Battle Report: Anakin Mace Tucker, vassal, hyperspace, 8.6.19

AnakinMaceTucker
vs
ObiMaceAhsoka

Opponent’s determining action and my target priority (including “Plan Red”): His list has two Delta7Bs and three HeightenedPerceptions. But he lacks an i6 pilot like Anakin. Overall, we put the same amount of red dice on the board, but he has a bit more durability in Ahsoka versus my Tucker. That makes me the – slightly – worse jouster. As such, he probably wants to straight up joust me.
I should remove them by initiative. First the i5 Obi-Wan, and then I can arcdodge with both my Jedi.

Deployment: We built some jousting lanes. I placed both cucumbers, the second one in his corner at an angle to invite him into the central channel. He placed all his ships in the corner, with increasing initiative being closer to the edge. I placed Tucker in the middle, allowing him to enter the middle or western jousting lane. Mace in the SW corner, and Anakin a bit next to Tucker further east, to go for the wide flank.

The gameplan for the first turns (“Plan Blue”): Give him Tucker, arcdodge with Mace on the edge, and wide flank with Anakin.

How it went:

Turn 1: He came down fast. Tucker went just one forward to get a nice position for the bank and clog up that channel. Anakin went around the cloud with a boost. And my Mace… well, that was stupid. I think my idea to flank at the edge was ok. As such, this would be an execution error as I went too fast to properly follow my plan. The reason I went so fast was to sell the next move: a turn by Mace, possible to be caught by all his ships and thus making him waste his action on a target that won’t be in. The 4 straight had the added downside of bringing me into range 3 of Ahsoka. That was foolish, but 2v3 with mods on both sides usually lands no damage (80% to forgive my mistake). But it wasn’t the shot where I had messed up, it was the position. A 3 straight would have been fine and still sold the joust of Mace.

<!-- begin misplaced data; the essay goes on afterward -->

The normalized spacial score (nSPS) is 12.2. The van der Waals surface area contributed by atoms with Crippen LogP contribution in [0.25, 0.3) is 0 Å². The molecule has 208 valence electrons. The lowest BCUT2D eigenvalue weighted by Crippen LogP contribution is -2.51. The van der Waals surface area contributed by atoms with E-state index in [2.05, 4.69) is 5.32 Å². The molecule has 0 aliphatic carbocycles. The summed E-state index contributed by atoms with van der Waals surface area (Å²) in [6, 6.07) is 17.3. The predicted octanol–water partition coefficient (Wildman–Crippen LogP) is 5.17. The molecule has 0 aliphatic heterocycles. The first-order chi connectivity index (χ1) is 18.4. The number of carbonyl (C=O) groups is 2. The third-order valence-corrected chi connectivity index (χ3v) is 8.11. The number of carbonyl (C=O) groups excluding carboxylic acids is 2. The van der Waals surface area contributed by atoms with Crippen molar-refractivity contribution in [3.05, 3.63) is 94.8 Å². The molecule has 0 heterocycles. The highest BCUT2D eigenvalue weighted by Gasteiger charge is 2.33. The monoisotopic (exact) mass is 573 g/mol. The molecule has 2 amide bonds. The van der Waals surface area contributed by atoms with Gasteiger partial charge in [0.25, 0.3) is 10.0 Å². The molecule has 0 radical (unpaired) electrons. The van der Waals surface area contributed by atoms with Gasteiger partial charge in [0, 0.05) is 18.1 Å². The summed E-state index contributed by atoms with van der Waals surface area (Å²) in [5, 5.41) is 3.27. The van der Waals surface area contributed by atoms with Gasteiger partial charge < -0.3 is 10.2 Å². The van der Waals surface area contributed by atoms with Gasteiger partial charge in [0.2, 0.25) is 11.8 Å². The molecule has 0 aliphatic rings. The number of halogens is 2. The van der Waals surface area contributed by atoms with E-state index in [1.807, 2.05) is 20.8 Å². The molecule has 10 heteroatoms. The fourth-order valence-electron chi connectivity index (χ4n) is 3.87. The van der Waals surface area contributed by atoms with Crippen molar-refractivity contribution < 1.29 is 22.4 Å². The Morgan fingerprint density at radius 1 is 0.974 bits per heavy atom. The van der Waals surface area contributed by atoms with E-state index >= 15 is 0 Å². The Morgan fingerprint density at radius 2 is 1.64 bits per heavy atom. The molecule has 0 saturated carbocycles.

Turn 2: combat. Half Mace and full Tucker for a bit of his Mace… not worth the trade!

Turn 2: This turn was full of my mistakes and lost me the game, I think that is fair to say. Tucker banked in, providing a juicy target. I should have taken an evade and rolled right, closer to Anakin and further away from the rest. My decision error was to take a lock on Ahsoka, completely the wrong action. My opponent moved all his ships at increasing speeds, and all took locks on Mace. My Mace did a 1bank and rolled to the side, out of some arcs. That was a good move, dodging two of his and wasting their two lock actions for the initial joust. But it was both a perception error and an execution error. The perception error was that I didn’t realize how I’d like Obi-Wan to use a reposition action to counter Mace’s flank. The execution error was on how I got into the position. A 1bank+roll was fine and dodged two arcs. But it left my shot on Mace obstructed. I don’t even know why I wanted to shoot Mace in the first place, so that target lock was a decision error. Better would have been a 1turn+roll+bank or even a 2turn+roll+bank. That latter would have blocked Obi-Wan. And even the other one would not leave me worse off, but instead with better options for the next turn. Below, you can see the final positions. I can’t perfectly place the cloud and the other ships, but you can compare blue and green to the yellow position, which is exactly as in the game.